Ticket office closure plans go ‘too far, too fast’, say MPs


Plans for the widespread closure of ticket offices go “too far, too fast”, cross-party MPs have warned.

The Commons Transport Committee has written to rail minister Huw Merriman to express its concerns around ticket office closures, particularly the impact on disabled passengers.

Ticket offices across the country face closure under controversial plans that unions and campaigners say will lead to job losses and difficulties for passengers such as the elderly and disabled in paying for travel.

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The plans have been subject to controversy and protest since they were announced in July.

In the letter, dated October 20 and signed by Conservative MP and committee chair Iain Stewart, MPs also express concern about the “unacceptable” lack of information about the proposals from operators, the Rail Delivery Group and the Department for Transport.

Mr Stewart told the minister: “We therefore consider that the proposals as put forward by train operating companies in this consultation go too far, too fast, towards a situation that risks excluding some passengers from the railway.

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“At a minimum, changes this radical should be carefully piloted in limited areas and evaluated for their effect on all passengers before being rolled out.

“This would allow for the alternative proposals, which at present are too vague, to be properly understood.”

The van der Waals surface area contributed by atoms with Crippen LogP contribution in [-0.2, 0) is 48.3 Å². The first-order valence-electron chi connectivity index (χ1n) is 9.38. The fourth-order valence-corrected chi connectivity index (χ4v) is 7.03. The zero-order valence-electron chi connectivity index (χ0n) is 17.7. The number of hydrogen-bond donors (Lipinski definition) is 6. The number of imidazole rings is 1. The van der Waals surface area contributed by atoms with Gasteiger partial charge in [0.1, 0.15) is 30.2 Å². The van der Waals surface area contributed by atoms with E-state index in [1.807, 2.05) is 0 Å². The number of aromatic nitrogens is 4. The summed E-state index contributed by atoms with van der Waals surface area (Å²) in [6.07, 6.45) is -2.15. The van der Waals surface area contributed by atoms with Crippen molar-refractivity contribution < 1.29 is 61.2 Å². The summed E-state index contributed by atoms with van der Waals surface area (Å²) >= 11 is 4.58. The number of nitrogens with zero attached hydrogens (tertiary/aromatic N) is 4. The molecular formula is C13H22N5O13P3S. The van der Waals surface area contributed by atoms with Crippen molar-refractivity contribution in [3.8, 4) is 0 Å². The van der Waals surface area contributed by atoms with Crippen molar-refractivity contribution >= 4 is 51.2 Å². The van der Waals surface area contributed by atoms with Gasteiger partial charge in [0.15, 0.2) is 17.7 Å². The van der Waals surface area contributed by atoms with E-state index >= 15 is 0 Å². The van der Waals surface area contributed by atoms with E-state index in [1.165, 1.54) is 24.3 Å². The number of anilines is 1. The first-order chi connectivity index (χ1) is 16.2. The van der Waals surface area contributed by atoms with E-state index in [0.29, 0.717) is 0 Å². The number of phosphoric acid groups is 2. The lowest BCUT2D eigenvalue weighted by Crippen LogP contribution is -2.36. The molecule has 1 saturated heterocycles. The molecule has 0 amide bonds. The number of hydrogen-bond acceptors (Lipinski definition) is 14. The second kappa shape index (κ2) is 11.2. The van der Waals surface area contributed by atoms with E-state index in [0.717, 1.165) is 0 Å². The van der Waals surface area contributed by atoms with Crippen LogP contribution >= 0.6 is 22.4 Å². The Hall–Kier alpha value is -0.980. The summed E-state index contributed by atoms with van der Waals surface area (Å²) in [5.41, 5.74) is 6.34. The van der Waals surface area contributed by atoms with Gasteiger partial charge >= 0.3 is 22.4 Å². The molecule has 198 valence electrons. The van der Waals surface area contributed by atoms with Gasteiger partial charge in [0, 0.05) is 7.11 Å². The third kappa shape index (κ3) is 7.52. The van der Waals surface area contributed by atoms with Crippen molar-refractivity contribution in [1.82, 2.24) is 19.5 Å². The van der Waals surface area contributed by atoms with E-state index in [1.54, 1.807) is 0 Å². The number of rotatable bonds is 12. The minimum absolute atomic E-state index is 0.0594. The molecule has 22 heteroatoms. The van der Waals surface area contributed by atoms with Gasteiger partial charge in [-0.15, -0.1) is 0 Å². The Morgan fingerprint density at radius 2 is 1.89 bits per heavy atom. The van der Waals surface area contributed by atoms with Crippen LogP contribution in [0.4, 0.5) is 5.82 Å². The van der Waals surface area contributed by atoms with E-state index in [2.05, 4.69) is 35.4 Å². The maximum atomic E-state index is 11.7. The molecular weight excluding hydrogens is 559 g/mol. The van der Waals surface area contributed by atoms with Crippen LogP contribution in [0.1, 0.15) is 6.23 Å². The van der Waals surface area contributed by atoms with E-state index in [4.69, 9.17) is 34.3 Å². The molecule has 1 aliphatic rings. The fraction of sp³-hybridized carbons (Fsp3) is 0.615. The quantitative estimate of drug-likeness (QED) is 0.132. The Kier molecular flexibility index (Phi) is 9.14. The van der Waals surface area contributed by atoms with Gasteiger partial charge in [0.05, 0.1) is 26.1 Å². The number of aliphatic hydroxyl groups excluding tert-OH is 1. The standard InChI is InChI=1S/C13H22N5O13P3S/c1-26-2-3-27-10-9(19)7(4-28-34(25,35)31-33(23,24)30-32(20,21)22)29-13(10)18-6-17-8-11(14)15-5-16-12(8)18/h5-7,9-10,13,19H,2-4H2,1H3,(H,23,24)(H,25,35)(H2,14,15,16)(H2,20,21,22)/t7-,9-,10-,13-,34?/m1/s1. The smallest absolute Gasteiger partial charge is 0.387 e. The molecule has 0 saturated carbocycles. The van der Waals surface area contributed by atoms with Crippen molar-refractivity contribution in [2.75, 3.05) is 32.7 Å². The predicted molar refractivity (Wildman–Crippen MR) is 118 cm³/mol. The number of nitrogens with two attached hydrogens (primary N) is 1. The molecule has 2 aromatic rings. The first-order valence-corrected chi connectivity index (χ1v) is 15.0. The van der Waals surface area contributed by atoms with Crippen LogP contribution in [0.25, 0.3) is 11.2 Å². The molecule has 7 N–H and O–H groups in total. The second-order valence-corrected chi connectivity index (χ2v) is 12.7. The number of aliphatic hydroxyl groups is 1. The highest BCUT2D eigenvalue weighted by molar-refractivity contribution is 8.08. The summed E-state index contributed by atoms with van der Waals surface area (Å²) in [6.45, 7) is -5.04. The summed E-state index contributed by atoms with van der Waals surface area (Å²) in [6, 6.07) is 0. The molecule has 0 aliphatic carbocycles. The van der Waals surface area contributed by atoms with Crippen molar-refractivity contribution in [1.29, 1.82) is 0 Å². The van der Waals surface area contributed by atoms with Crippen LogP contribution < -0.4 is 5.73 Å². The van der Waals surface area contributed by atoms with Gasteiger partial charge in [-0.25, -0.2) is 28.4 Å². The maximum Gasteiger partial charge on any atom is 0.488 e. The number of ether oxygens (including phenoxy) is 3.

The letter notes that while it is acceptable for operators to adapt to changing passenger behaviour, many passengers have “legitimate concerns about whether closing a ticket office would remove the support they need”.

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Mr Merriman is expected to respond to the letter in due course.

A Department for Transport spokesperson said: “While these are industry proposals, we have been consistently clear that the industry must ensure that the quality of service for passengers is maintained to a high standard.

“The public consultation has now closed and independent passenger representatives will review the responses with train operating companies shortly.”

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A spokesperson for Rail Delivery Group said that it would “continue to engage with accessibility and safety groups”.

They said: “In preparing these proposals, train companies drew on experience from the 42% of stations that do not currently have ticket offices, and worked with customers and accessibility groups to ensure that all passengers are supported.

“While implementation plans have not yet been agreed, the industry understands the importance of the feedback received, and will continue to work closely with Transport Focus and London TravelWatch throughout the process. This includes exploring the potential for using a phased approach to introduce changes, with regular review points to assess how well they are working.

“During evidence to the Transport Select Committee (TSC), train companies explained that they would continue to evolve their plans. The proposals will see staff with additional training out into ticket halls and concourses to provide face-to-face support with a whole range of needs, and no station currently staffed will become unstaffed.”

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